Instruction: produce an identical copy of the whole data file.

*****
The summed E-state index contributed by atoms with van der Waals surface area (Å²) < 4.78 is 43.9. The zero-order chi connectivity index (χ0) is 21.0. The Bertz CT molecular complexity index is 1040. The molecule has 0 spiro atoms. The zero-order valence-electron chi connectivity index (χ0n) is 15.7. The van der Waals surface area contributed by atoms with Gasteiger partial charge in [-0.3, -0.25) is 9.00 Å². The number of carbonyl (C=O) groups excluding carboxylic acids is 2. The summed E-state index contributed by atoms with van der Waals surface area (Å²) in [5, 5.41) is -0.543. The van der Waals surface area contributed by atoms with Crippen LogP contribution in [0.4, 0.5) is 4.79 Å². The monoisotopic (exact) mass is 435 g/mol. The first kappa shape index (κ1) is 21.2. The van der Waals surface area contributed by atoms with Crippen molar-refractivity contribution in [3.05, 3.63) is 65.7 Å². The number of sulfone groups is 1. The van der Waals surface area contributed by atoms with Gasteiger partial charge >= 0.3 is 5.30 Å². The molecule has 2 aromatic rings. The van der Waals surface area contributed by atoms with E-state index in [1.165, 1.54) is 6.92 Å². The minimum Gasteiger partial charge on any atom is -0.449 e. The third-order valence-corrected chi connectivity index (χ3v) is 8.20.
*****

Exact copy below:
The summed E-state index contributed by atoms with van der Waals surface area (Å²) < 4.78 is 43.9. The zero-order chi connectivity index (χ0) is 21.0. The Bertz CT molecular complexity index is 1040. The molecule has 0 spiro atoms. The zero-order valence-electron chi connectivity index (χ0n) is 15.7. The van der Waals surface area contributed by atoms with Gasteiger partial charge in [-0.3, -0.25) is 9.00 Å². The number of carbonyl (C=O) groups excluding carboxylic acids is 2. The summed E-state index contributed by atoms with van der Waals surface area (Å²) in [5, 5.41) is -0.543. The van der Waals surface area contributed by atoms with Crippen LogP contribution in [0.4, 0.5) is 4.79 Å². The monoisotopic (exact) mass is 435 g/mol. The first kappa shape index (κ1) is 21.2. The van der Waals surface area contributed by atoms with Crippen molar-refractivity contribution in [3.05, 3.63) is 65.7 Å². The number of sulfone groups is 1. The van der Waals surface area contributed by atoms with Gasteiger partial charge >= 0.3 is 5.30 Å². The molecule has 2 aromatic rings. The van der Waals surface area contributed by atoms with E-state index in [1.165, 1.54) is 6.92 Å². The minimum Gasteiger partial charge on any atom is -0.449 e. The third-order valence-corrected chi connectivity index (χ3v) is 8.20.